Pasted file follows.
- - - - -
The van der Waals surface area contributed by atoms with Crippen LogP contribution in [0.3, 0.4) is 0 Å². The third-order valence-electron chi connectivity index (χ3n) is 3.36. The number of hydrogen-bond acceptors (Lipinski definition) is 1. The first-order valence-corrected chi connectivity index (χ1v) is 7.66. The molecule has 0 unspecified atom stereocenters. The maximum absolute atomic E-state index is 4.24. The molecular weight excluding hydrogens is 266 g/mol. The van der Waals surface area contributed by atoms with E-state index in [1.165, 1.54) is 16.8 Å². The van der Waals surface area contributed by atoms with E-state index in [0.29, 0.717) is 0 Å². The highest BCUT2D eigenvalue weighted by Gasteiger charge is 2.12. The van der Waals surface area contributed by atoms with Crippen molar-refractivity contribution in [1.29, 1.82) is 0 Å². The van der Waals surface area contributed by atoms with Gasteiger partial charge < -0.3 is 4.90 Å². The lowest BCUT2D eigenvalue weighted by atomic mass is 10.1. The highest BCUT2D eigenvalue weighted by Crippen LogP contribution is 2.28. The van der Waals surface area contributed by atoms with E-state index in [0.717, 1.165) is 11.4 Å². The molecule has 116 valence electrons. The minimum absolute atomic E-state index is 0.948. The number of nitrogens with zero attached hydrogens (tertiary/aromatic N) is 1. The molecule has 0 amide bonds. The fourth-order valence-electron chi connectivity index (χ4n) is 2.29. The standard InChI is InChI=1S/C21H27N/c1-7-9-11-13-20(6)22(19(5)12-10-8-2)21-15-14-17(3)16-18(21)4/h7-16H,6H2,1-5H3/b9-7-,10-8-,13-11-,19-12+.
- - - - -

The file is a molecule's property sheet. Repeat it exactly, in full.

The van der Waals surface area contributed by atoms with Crippen LogP contribution in [0.3, 0.4) is 0 Å². The third-order valence-electron chi connectivity index (χ3n) is 3.36. The number of hydrogen-bond acceptors (Lipinski definition) is 1. The first-order valence-corrected chi connectivity index (χ1v) is 7.66. The molecule has 0 unspecified atom stereocenters. The maximum absolute atomic E-state index is 4.24. The molecular weight excluding hydrogens is 266 g/mol. The van der Waals surface area contributed by atoms with E-state index in [1.165, 1.54) is 16.8 Å². The van der Waals surface area contributed by atoms with E-state index in [0.29, 0.717) is 0 Å². The highest BCUT2D eigenvalue weighted by Gasteiger charge is 2.12. The van der Waals surface area contributed by atoms with Crippen molar-refractivity contribution in [1.29, 1.82) is 0 Å². The van der Waals surface area contributed by atoms with Gasteiger partial charge < -0.3 is 4.90 Å². The lowest BCUT2D eigenvalue weighted by atomic mass is 10.1. The highest BCUT2D eigenvalue weighted by Crippen LogP contribution is 2.28. The van der Waals surface area contributed by atoms with E-state index in [0.717, 1.165) is 11.4 Å². The molecule has 116 valence electrons. The minimum absolute atomic E-state index is 0.948. The number of nitrogens with zero attached hydrogens (tertiary/aromatic N) is 1. The molecule has 0 amide bonds. The fourth-order valence-electron chi connectivity index (χ4n) is 2.29. The standard InChI is InChI=1S/C21H27N/c1-7-9-11-13-20(6)22(19(5)12-10-8-2)21-15-14-17(3)16-18(21)4/h7-16H,6H2,1-5H3/b9-7-,10-8-,13-11-,19-12+.